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JPMorgan Chase Bank v. Grennan

SUPREME COURT OF THE STATE OF NEW YORK Appellate Division, Second Judicial Department
Sep 25, 2019
175 A.D.3d 1513 (N.Y. App. Div. 2019)

Opinion

2018–06128 Index No. 6931/13

09-25-2019

JPMORGAN CHASE BANK, NATIONAL ASSOCIATION, Respondent, v. Doreen T. GRENNAN, etc., et al., Appellants, et al., Defendants.

Harold A. Steuerwald, LLC, Bellport, NY, for appellants. Shapiro, DiCaro & Barak, LLC, Rochester, N.Y. (Austin T. Shufelt of counsel), for respondent.


Harold A. Steuerwald, LLC, Bellport, NY, for appellants.

Shapiro, DiCaro & Barak, LLC, Rochester, N.Y. (Austin T. Shufelt of counsel), for respondent.

RUTH C. BALKIN, J.P., SYLVIA O. HINDS–RADIX, JOSEPH J. MALTESE, VALERIE BRATHWAITE NELSON, JJ.

DECISION & ORDER In an action to foreclose a mortgage, the defendants Doreen T. Grennan, Shannon Grennan, Christine Grennan, and Casey Grennan appeal from a judgment of foreclosure and sale of the Supreme Court, Suffolk County (Robert F. Quinlan, J.), entered February 27, 2018. The judgment of foreclosure and sale, insofar as appealed from, upon an order of the same court (Carol MacKenzie, J.) dated March 15, 2016, granting those branches of the plaintiff's motion which were for summary judgment on the complaint insofar as asserted against the defendants Doreen T. Grennan, Shannon Grennan, Christine Grennan, and Casey Grennan, and for an order of reference, and upon an order of the same court (Robert F. Quinlan, J.) dated February 2, 2018, granting the plaintiff's motion to confirm the referee's report and for a judgment of foreclosure and sale, confirmed the referee's report and directed the foreclosure and sale of the subject property.

ORDERED that the judgment of foreclosure and sale is reversed insofar as appealed from, on the law, with costs, those branches of the plaintiff's motion which were for summary judgment on the complaint insofar as asserted against the defendants Doreen T. Grennan, Shannon Grennan, Christine Grennan, and Casey Grennan, and for an order of reference are denied, the plaintiff's motion to confirm the referee's report and for a judgment of foreclosure and sale is denied as academic, and the orders dated March 15, 2016, and February 2, 2018, are modified accordingly.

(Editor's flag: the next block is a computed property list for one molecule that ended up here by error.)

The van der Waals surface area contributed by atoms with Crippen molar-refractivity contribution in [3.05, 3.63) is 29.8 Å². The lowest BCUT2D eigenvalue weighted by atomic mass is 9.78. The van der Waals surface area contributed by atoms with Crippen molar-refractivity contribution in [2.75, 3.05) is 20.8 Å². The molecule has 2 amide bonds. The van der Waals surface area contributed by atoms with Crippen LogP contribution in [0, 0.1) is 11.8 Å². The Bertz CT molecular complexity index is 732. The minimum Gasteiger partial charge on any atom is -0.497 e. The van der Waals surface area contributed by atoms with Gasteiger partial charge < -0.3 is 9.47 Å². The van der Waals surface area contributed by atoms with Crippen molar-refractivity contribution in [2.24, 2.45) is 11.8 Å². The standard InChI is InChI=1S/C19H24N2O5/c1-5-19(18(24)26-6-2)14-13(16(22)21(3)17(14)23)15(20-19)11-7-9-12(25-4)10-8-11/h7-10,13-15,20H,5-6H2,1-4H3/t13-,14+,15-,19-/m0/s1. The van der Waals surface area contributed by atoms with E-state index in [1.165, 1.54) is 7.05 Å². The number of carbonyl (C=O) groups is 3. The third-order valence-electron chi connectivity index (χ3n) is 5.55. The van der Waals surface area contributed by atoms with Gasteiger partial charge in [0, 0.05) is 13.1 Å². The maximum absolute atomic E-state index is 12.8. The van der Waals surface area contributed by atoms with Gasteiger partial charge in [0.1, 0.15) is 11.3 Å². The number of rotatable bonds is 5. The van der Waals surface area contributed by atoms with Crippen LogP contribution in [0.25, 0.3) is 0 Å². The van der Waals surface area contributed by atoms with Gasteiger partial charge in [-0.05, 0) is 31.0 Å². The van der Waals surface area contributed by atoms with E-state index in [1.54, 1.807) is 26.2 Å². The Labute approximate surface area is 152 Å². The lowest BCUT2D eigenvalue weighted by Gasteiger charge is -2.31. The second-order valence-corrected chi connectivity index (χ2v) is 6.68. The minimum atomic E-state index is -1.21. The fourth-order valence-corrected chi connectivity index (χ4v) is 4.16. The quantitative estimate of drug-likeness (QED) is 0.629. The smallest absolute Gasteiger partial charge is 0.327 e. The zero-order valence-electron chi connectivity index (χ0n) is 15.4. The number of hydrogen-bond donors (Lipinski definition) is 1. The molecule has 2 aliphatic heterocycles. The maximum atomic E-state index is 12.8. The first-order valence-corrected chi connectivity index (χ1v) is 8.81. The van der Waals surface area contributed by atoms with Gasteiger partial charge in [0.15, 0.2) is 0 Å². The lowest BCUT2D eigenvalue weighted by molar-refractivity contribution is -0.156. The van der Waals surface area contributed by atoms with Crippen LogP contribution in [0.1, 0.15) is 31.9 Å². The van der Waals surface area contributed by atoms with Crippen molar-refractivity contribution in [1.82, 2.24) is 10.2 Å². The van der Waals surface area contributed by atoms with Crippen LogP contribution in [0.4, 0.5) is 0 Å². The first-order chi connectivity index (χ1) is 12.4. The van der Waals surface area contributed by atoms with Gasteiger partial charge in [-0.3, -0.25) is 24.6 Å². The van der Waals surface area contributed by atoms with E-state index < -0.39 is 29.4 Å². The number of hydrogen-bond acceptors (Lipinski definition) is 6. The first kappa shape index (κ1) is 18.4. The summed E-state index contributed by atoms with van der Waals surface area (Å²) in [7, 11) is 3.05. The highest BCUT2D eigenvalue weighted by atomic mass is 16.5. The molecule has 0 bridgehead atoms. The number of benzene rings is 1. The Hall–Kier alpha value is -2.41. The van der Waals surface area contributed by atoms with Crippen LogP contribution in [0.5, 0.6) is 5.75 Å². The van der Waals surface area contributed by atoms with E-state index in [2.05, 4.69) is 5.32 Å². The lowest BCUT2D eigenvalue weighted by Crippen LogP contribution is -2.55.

On December 1, 2006, the defendant Doreen T. Grennan (hereinafter Doreen) executed a note promising to repay a loan from CTX Mortgage Company, LLC (hereinafter CTX), in the amount of $280,000, secured by a mortgage encumbering her home in Bay Shore (hereinafter the property). Doreen defaulted in making the mortgage payment due March 1, 2009, and all payments due thereafter.

The plaintiff commenced this action by summons and verified complaint dated March 8, 2013, with a copy of the note attached thereto. Doreen interposed a verified answer, along with Shannon Grennan, Christine Grennan, and Casey Grennan, who at that time were denominated as "John Doe" in the caption, raising, inter alia, lack of standing and failure to comply with RPAPL 1304 as affirmative defenses. The plaintiff moved, inter alia, for summary judgment on the complaint, to substitute Shannon Grennan, Christine Grennan, and Casey Grennan in place of "John Doe," and to appoint a referee to calculate amounts due. Doreen, Shannon Grennan, Christine Grennan, and Casey Grennan (hereinafter collectively the defendants) opposed the motion.

By order dated March 15, 2016, the Supreme Court granted the motion, directed that the answer be stricken and the affirmative defenses dismissed, and appointed a referee. Upon completion of the referee's report, the plaintiff moved to confirm the report and for a judgment of foreclosure and sale. The defendants opposed the motion.

By order dated February 2, 2018, the Supreme Court granted the plaintiff's motion. A judgment of foreclosure and sale was entered February 27, 2018, confirming the referee's report and directing the sale of the subject property. The defendants appeal.